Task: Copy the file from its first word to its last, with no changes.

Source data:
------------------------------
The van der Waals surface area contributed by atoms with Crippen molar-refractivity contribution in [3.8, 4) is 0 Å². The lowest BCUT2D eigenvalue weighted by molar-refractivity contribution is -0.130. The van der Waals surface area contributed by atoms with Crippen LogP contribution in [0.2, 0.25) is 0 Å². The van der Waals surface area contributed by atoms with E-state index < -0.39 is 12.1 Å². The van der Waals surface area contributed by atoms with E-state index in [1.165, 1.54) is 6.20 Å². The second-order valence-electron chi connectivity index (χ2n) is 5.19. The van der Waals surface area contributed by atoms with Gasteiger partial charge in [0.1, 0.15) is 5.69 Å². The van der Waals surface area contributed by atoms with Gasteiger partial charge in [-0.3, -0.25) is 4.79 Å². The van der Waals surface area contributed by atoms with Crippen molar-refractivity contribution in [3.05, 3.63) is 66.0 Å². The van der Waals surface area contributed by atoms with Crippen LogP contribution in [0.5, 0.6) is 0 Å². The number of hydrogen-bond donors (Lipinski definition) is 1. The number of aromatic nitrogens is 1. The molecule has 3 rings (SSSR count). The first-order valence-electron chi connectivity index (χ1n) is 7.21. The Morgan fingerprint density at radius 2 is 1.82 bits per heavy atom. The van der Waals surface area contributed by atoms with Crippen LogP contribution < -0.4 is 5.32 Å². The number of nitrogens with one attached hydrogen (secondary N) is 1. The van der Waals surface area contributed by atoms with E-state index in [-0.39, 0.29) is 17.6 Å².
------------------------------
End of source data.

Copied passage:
The van der Waals surface area contributed by atoms with Crippen molar-refractivity contribution in [3.8, 4) is 0 Å². The lowest BCUT2D eigenvalue weighted by molar-refractivity contribution is -0.130. The van der Waals surface area contributed by atoms with Crippen LogP contribution in [0.2, 0.25) is 0 Å². The van der Waals surface area contributed by atoms with E-state index < -0.39 is 12.1 Å². The van der Waals surface area contributed by atoms with E-state index in [1.165, 1.54) is 6.20 Å². The second-order valence-electron chi connectivity index (χ2n) is 5.19. The van der Waals surface area contributed by atoms with Gasteiger partial charge in [0.1, 0.15) is 5.69 Å². The van der Waals surface area contributed by atoms with Gasteiger partial charge in [-0.3, -0.25) is 4.79 Å². The van der Waals surface area contributed by atoms with Crippen molar-refractivity contribution in [3.05, 3.63) is 66.0 Å². The van der Waals surface area contributed by atoms with Crippen LogP contribution in [0.5, 0.6) is 0 Å². The number of hydrogen-bond donors (Lipinski definition) is 1. The number of aromatic nitrogens is 1. The molecule has 3 rings (SSSR count). The first-order valence-electron chi connectivity index (χ1n) is 7.21. The Morgan fingerprint density at radius 2 is 1.82 bits per heavy atom. The van der Waals surface area contributed by atoms with Crippen LogP contribution < -0.4 is 5.32 Å². The number of nitrogens with one attached hydrogen (secondary N) is 1. The van der Waals surface area contributed by atoms with E-state index in [-0.39, 0.29) is 17.6 Å².